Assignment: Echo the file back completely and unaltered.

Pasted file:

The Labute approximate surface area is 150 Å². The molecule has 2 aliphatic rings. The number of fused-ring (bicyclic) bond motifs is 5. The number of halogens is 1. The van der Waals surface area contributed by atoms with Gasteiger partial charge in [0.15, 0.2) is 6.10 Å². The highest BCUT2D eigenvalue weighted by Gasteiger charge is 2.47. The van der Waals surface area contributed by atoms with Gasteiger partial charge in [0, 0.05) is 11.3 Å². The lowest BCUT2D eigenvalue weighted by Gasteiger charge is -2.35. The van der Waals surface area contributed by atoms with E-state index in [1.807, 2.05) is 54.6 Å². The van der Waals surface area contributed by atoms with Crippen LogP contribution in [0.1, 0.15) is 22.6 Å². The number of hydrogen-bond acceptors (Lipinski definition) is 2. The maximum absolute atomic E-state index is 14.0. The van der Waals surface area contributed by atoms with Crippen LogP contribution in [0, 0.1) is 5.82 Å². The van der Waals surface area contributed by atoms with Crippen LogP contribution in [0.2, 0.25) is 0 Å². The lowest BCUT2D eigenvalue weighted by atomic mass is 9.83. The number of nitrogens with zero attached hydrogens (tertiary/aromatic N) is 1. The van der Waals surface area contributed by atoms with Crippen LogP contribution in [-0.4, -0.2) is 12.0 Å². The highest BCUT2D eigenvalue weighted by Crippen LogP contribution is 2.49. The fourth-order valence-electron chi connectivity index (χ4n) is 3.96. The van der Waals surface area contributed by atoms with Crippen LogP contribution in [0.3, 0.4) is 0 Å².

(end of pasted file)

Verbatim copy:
The Labute approximate surface area is 150 Å². The molecule has 2 aliphatic rings. The number of fused-ring (bicyclic) bond motifs is 5. The number of halogens is 1. The van der Waals surface area contributed by atoms with Gasteiger partial charge in [0.15, 0.2) is 6.10 Å². The highest BCUT2D eigenvalue weighted by Gasteiger charge is 2.47. The van der Waals surface area contributed by atoms with Gasteiger partial charge in [0, 0.05) is 11.3 Å². The lowest BCUT2D eigenvalue weighted by Gasteiger charge is -2.35. The van der Waals surface area contributed by atoms with E-state index in [1.807, 2.05) is 54.6 Å². The van der Waals surface area contributed by atoms with Crippen LogP contribution in [0.1, 0.15) is 22.6 Å². The number of hydrogen-bond acceptors (Lipinski definition) is 2. The maximum absolute atomic E-state index is 14.0. The van der Waals surface area contributed by atoms with Crippen LogP contribution in [0, 0.1) is 5.82 Å². The van der Waals surface area contributed by atoms with Crippen LogP contribution in [0.2, 0.25) is 0 Å². The lowest BCUT2D eigenvalue weighted by atomic mass is 9.83. The number of nitrogens with zero attached hydrogens (tertiary/aromatic N) is 1. The van der Waals surface area contributed by atoms with Crippen LogP contribution in [-0.4, -0.2) is 12.0 Å². The highest BCUT2D eigenvalue weighted by Crippen LogP contribution is 2.49. The fourth-order valence-electron chi connectivity index (χ4n) is 3.96. The van der Waals surface area contributed by atoms with Crippen LogP contribution in [0.3, 0.4) is 0 Å².